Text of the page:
“When he enrolled at Dunwoody, he lived up to what he said in that interview and exceeded all expectations,” Aurand said. “He is very driven, curious, and meticulous.  He is a great team player and helps his team members perform at the highest level.” 

Linn said receiving the award validates his last four years. “Getting this award just brought all this hard work to a great and fulfilling end,” he said. “I am honored and blessed.” 

He also credits the faculty for their perseverance. “They all put up with my crazy ideas and never shut me down. Plus, they were always there to help when I was stuck, and I admire their intelligence and ability to keep the learning experience fun.” 

After he graduates in May, he plans to join Twin City Filter Service, a business started by his family in the 1940s, as the sole engineer where he will design custom machinery that helps to refine processes, which he says is his favorite thing to do.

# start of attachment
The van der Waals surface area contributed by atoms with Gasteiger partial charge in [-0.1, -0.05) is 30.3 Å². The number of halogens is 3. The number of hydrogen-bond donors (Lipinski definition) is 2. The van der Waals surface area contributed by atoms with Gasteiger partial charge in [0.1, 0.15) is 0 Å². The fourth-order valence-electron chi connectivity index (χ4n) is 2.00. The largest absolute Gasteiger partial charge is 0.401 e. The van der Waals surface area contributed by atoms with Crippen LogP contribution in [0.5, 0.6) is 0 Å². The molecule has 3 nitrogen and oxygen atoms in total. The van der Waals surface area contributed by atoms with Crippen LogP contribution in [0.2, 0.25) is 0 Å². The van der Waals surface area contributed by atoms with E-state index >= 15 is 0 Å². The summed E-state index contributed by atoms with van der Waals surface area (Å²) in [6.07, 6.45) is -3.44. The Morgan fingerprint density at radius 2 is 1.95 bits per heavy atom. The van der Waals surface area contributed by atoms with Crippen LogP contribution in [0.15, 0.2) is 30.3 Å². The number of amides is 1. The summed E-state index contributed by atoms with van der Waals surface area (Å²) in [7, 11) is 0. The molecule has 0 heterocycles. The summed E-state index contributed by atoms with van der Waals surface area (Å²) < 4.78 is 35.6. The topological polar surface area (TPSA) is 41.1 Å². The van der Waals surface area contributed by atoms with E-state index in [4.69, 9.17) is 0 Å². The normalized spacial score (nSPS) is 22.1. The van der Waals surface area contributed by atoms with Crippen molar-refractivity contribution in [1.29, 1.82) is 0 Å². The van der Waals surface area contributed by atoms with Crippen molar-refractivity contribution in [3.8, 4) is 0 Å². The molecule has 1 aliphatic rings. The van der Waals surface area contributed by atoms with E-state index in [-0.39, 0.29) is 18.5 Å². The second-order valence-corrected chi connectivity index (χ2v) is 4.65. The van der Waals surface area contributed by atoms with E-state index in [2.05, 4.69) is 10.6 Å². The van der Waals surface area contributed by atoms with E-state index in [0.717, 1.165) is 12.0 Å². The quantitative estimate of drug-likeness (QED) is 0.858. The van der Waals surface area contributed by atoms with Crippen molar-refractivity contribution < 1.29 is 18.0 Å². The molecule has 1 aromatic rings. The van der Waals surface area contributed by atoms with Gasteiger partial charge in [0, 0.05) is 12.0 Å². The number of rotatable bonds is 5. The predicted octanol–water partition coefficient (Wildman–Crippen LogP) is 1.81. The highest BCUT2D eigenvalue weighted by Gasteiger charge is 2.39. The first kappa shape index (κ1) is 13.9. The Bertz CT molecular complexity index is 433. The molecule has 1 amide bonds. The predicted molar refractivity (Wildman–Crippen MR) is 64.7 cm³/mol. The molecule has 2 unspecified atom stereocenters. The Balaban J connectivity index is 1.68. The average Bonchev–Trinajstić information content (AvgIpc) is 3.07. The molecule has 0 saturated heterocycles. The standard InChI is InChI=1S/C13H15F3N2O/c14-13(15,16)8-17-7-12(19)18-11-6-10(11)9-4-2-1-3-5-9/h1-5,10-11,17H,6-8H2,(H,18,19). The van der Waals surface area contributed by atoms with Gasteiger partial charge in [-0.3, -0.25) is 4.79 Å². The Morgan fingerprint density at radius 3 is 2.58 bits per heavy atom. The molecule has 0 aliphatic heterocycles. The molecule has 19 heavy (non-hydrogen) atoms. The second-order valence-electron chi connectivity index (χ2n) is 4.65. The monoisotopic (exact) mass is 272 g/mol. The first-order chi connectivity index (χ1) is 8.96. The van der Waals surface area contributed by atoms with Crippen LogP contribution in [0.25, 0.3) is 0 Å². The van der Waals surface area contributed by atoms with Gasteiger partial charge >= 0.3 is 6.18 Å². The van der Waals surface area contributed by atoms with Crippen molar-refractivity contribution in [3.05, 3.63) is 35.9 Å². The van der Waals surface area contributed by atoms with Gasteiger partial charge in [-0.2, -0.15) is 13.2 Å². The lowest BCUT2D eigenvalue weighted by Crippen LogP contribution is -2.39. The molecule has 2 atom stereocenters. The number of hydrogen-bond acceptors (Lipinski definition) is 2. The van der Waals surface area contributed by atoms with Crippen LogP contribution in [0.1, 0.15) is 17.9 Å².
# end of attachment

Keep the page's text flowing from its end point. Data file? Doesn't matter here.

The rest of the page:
“There is one job where you sit at the cutting table and just cut for eight hours. And I remember when I was like 12 and doing it, and I was like there has got to be a better way,” he said. “Automation. Custom machinery. Taking a process and making it easier for other people so I am helping people enjoy their jobs more.”  

With his engineering goal so close to being realized, he wastes no time setting new ones.  

“My biggest goal is to start my own custom engineering and manufacturing business — where people can come to me to solve their problems where nothing exists yet,” Linn said.  

But that is not all: much like the way he views and meticulously tackles each detail of his projects, he sees his future clearly mapped out in his mind.  

“I want to become successful to the point where I can give away millions of dollars to charities, family, friends, churches, the poor, and missionaries,” Linn said. “Wife and kids out in the country. Big warehouse just a stone’s throw from the house. CNC machines, injection molders, bunch of 3D printers, metal 3D printers. Laser engravers. All the fun, big tools. I can just invent and test and create new inventions on my own time.”  

His other passion is racing performance cars, an expensive passion that he hopes to fund when he makes his success.  

“That would be the dream,” he said. “For now, I am happy where I am at.”